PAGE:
How To Test The Throttle Position Sensor (TPS) -1990, 1991, 1992, 1993, 1994, 1995, 1996, 1997 2.2L Honda Accord And Odyssey

The throttle position sensor (TPS) on your 2.2L Honda Accord (Odyssey) can be accurately tested with a multimeter -no scan tool required!

In this tutorial, I'll show you how so that you can find out if it's bad (or not) and in the process troubleshoot the following diagnostic OBD II trouble codes:

  1. P0122: Throttle Position Sensor Circuit Low Input.
  2. P0123: Throttle Position Sensor Circuit High Input.
  3. P1121: Throttle Position Sensor Signal Lower Than Expected.
  4. P1122: Throttle Position Sensor Signal Higher Than Expected.

APPLIES TO: This tutorial applies to the following vehicles:

  1. 2.2L Honda Accord (DX, EX, LX): 1990, 1991, 1992, 1993, 1994, 1995, 1996, 1997.
  2. 2.2L Honda Odyssey: 1995, 1996, 1997.

Basics Of The Throttle Position Sensor (TPS)

How To Test The Throttle Position Sensor (TPS) -1990, 1991, 1992, 1993, 1994, 1995, 1996, 1997 2.2L Honda Accord And Odyssey

As you already know, the throttle plate is connected to the accelerator pedal via the accelerator cable. So, when you step on or off the accelerator pedal, the throttle plate opens or closes.

It's the job of the throttle position sensor (TPS) to measure the amount the throttle plate opens and report this information to your 2.2L Honda Accord or Odyssey's fuel injection computer.

The TPS, on your Honda Accord or Odyssey, is a 3-wire sensor. Each wire has a specific job to do and in the following table you'll find a brief description of each:

1990-1993 TPS Circuits
Pin Wire Color Description
1 GRN/WHT Ground
2 RED/BLK Throttle Position Signal
3 YEL/WHT Power (5 Volts DC)
1994-1997 TPS Circuits
Pin Wire Color Description
1 GRN/BLK Ground
2 RED/BLK Throttle Position Signal
3 YEL/BLU Power (5 Volts DC)

Where To Buy The TPS And Save

The TPS is not an expensive engine management component. The following link will help you comparison shop for the TPS:

Not sure if the throttle position sensor listed above fits your particular 2.2L Honda Accord (Odyssey)? Don't worry, once you get to the site they are going to ask you the specifics of your vehicle to make sure it fits. If it doesn't fit, they'll find you the right one.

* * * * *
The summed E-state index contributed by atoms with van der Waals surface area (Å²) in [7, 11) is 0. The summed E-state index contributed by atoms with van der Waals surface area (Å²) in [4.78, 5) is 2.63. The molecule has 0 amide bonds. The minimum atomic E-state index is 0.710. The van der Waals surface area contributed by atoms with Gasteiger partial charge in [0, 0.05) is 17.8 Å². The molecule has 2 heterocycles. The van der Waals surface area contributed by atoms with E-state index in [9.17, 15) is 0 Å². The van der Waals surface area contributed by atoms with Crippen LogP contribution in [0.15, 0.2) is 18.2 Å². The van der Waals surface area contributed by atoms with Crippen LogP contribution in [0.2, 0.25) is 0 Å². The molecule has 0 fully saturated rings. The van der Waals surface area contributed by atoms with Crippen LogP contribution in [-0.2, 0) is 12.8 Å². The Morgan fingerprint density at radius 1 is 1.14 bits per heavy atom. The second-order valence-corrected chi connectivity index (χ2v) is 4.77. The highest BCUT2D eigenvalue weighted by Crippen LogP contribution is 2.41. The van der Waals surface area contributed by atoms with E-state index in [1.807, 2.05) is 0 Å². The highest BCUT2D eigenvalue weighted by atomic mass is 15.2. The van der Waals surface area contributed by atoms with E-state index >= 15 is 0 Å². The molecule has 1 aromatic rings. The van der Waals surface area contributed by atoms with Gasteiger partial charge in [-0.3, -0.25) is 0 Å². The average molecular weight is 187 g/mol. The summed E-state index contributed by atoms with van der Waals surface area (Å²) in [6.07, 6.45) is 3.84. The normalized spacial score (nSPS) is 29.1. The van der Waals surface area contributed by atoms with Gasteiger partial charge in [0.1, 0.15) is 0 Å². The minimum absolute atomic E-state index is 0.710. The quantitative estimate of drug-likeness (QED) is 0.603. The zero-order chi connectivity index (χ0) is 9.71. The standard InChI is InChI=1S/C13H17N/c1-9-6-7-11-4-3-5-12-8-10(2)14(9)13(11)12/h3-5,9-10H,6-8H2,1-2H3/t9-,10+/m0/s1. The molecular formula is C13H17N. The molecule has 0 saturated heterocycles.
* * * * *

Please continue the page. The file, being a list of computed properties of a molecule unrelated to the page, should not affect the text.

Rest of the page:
TEST 1: Checking The Throttle Position Sensor (TPS) Signal

How To Test The Throttle Position Sensor (TPS) -1990, 1991, 1992, 1993, 1994, 1995, 1996, 1997 2.2L Honda Accord And Odyssey

The first thing that we're gonna' do is to check the TPS signal.

To be a bit more specific, we're gonna' make sure that the TPS signal voltage increases/decreases as we open/close the throttle plate.

The wire that carries the TPS signal, and the one we're gonna' connect a multimeter to, is the wire labeled with the number 2 in the photo above.

On the 1990-1997 2.2L Honda Accord and 1995-1997 2.2L Honda Odyssey, this is the red with black stripe (RED/BLK) wire of the sensor's 3-wire connector.

IMPORTANT: This is an on car test of the sensor and the throttle position sensor must remain connected to its harness connector.

These are the steps:

  1. 1

    Place your multimeter in Volts DC mode and connect the red test lead to the RED/BLK wire of the TP sensor harness connector.

    NOTE: The TP sensor connector needs to be connected to the TPS, so you'll need to either back-probe the connector or use a wire piercing probe to get to the signal inside the wire (to see what a wire piercing probe looks like: Wire Piercing Probe Tool).

  2. 2

    Ground the black multimeter test lead directly on the battery negative (-) post.

  3. 3

    Manually rotate the throttle.

    You'll get the best results by opening and closing the throttle directly on the throttle body instead of stepping on the accelerator pedal.

  4. 4

    The multimeter should show an increasing voltage as you (or your helper) open up the throttle.

    You'll get the best results by opening and closing the throttle directly on the throttle body instead of stepping on the accelerator pedal.

  5. 5

    The multimeter should show a decreasing voltage as you begin to close the throttle.

  6. 6

    Using a screwdriver's handle, gently tap the TP sensor as you open and close the throttle and observer the multimeter.

    The purpose (of tapping the TP sensor with the screwdriver's handle) is to see if the TP sensor shows gap's in the voltage signal. Why? Because a good TP sensor will show a continuous increasing or decreasing voltage signal even while getting tapped by the screw-driver's handle.

Let's take a look at your test results:

CASE 1: The TPS signal voltage increased/decreased smoothly and without gaps. This is the correct and expected TPS test result. This result tells you that the TPS is working correctly.

You can also conclude that the throttle position sensor is getting power and Ground.

CASE 2: The TPS signal voltage did not increase or decrease. This test result usually means that they TP sensor is defective but not always.

The next step, before we conclude that the TP sensor is bad, is to make sure that it's getting power and Ground. For these two tests, go to: TEST 2: Making Sure The TPS Is Getting 5 Volts.

CASE 3: The TPS signal voltage showed gaps in its voltage output as you tapped the sensor with the screwdriver. If the voltage signal (on your multimeter) reacted to the screwdriver tapping on the TP sensor, then this is a sure sign that the TPS is defective and needs to be replaced.

Honda Vehicles:

  • Accord 2.2L
    • 1990, 1991, 1992, 1993, 1994, 1995, 1996, 1997
  • Odyssey 2.2L
    • 1995, 1996, 1997